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Wednesday, July 10, 2013

And Wednesday after Jeopardy!

The New York Times reported today that televised prime time presidential addresses are mostly a thing of the past. Fifty years ago, if a president wanted to communicate an important message to as much of the nation as possible, an Oval Office speech interrupting regular network programming was the way to go. Now? Not so much. We have so many other ways to occupy our time than watch the president, from hundreds (thousands?) of cable channels, to the infinite world of the internet.

Compared to the good old days when network television dominated American screen time, a fraction of us watch live prime time presidential speeches today. Does this mean people don't care about the presidency? What the president says? Thinks? Perhaps. Has the president given up trying to communicate with the American people? Certainly not.

We learn what's on the president's mind through a variety of media, some of which did not exist five years ago, and often on our own time and at our own convenience.

At the grocery store once, a woman stopped me and asked if I was Phil Waite. "You don't know me," she said, "and I attend Waterford Mennonite, but I watch the College Mennonite telecast at Greencroft every Wednesday after Jeopardy."

The worship equivalent of the prime time Oval Office speech is the sanctuary on Sunday morning. But like the presidential speeches on network television, the saints gathered on Sunday morning are an increasingly small percentage of the whole worshipping community. At College Mennonite, most of us engaged in worship are not in the sanctuary, and many of us or not participating on Sunday morning.

Some of us listen on the radio before coming to Sunday School. Others watch at Greencroft. Travelers sometimes listen to the WGCS broadcast on their smart phones. Snow birds gather in Florida to watch on-line. Some of us on Sunday morning have never been to College Mennonite, or even to Goshen.

I put on my chicken little voice from time to time and complain about the decline in worship attendance. In some ways decline is a more hopeful frame because it leaves open the possibility of going in reverse, restoring what used to be. But restoring what used to be is not a choice available to us. Not only has the world around us changed, we have changed. Maybe a more helpful response is to take a step back and observe change, not decline, and to consider what new opportunities these changes bring.

Thursday, July 4, 2013


I confess. When it comes to these massive national Mennonite gatherings, I am a cynic. Why? For whom? What do we accomplish? Given my cynicism, imagine! Phoenix 2013 is a pleasant surprise. I'm having a rich time.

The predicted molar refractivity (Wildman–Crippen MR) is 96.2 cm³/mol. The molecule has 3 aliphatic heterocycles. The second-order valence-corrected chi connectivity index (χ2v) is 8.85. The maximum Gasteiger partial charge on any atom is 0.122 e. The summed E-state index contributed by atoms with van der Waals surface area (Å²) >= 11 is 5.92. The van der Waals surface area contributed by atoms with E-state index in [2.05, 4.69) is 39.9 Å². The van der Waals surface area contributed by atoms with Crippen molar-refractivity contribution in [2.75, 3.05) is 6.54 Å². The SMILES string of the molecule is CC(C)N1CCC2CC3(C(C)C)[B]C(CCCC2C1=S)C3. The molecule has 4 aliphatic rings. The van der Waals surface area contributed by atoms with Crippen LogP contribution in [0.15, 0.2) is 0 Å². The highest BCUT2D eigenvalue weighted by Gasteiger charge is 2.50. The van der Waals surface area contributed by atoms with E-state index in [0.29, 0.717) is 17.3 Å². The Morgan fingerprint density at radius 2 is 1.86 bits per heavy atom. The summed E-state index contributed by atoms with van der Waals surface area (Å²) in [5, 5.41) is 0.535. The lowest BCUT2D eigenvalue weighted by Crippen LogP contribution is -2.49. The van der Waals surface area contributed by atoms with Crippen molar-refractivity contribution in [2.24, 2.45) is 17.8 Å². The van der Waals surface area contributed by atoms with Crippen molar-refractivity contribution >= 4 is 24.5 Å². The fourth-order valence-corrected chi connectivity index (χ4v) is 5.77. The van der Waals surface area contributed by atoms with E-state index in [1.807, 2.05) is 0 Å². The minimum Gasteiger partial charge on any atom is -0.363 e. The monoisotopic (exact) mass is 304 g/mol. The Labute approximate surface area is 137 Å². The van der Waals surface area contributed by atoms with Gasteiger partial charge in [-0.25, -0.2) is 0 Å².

Planners of gatherings like this are not known for being gutsy, making waves and courting controversy. But so it is here. By focusing heavily on immigration as a biblical, theological, ecclesiological and spiritual issue, our leaders give us something substantial to discuss in the delegate sessions, hallways, and on the steaming sidewalks.

Other highlights include a blessing of Mennonite pastors in worship yesterday, which was for me a rich and powerful experience, seeing our CMC youth entering into worship with sincerity and joy, serendipitous connections with brothers and sisters in the church, concerts, plays, workshops and activities that are engaging and thought provoking.

July in Phoenix? It's a great place to be this year.

These truths are not self evident

July 4 has me thinking about patriotism, the Declaration of Independence, and the meaning of the common good.

Defining Patriotism

The word patriotism evokes a variety of images for me: support the troops bumper stickers, flag waving, pictures of historic figures and moments, people singing patriotic songs, fighter jets over head, soldiers in uniform. These images reflect an understanding of patriotism as a political (or in our times economic) ideology and its defense. But what if we were to define patriotism as support and nurture of the common good.

The problem, of course, is that our society does not have a shared understanding of the common good. As Christians, though, we do define a common good. Using a biblical perspective of the common good, we could say teachers and those working for an educated populace are patriotic. We could say John D. Yoder is patriotic for his tireless work developing the Pumpkinvine Trail, which has contributed mightily to the peace (shalom) of our city. We could say that everyone working with and for La Casa is patriotic, along with those working for clean water, clean air, healthy food, and affordable medical care.

This July 4, I am claiming all of us working for the common good as patriots.

The Declaration of Independence

Thomas Jefferson failed to practice what he put to pen and paper in the Declaration of Independence, indeed by his own admission. Still, the Declaration is a remarkable document, and I have a great deal of affection for it. I do take issue with one of Jefferson's assumptions. "These truths" are not self evident.

The notion that all people are created equal, and are endowed by their creator with certain inalienable rights did not enter the historical trajectory of Western culture through philosophical reflection either modern or antique, nor through scientific observation, but through God's revelation in scripture. Male and female God created them. In the image of God he created them.

Outside of the biblical witness, at least in the Western cultural tradition, little or no evidence exists to support claims of equality or the universal endowment of rights.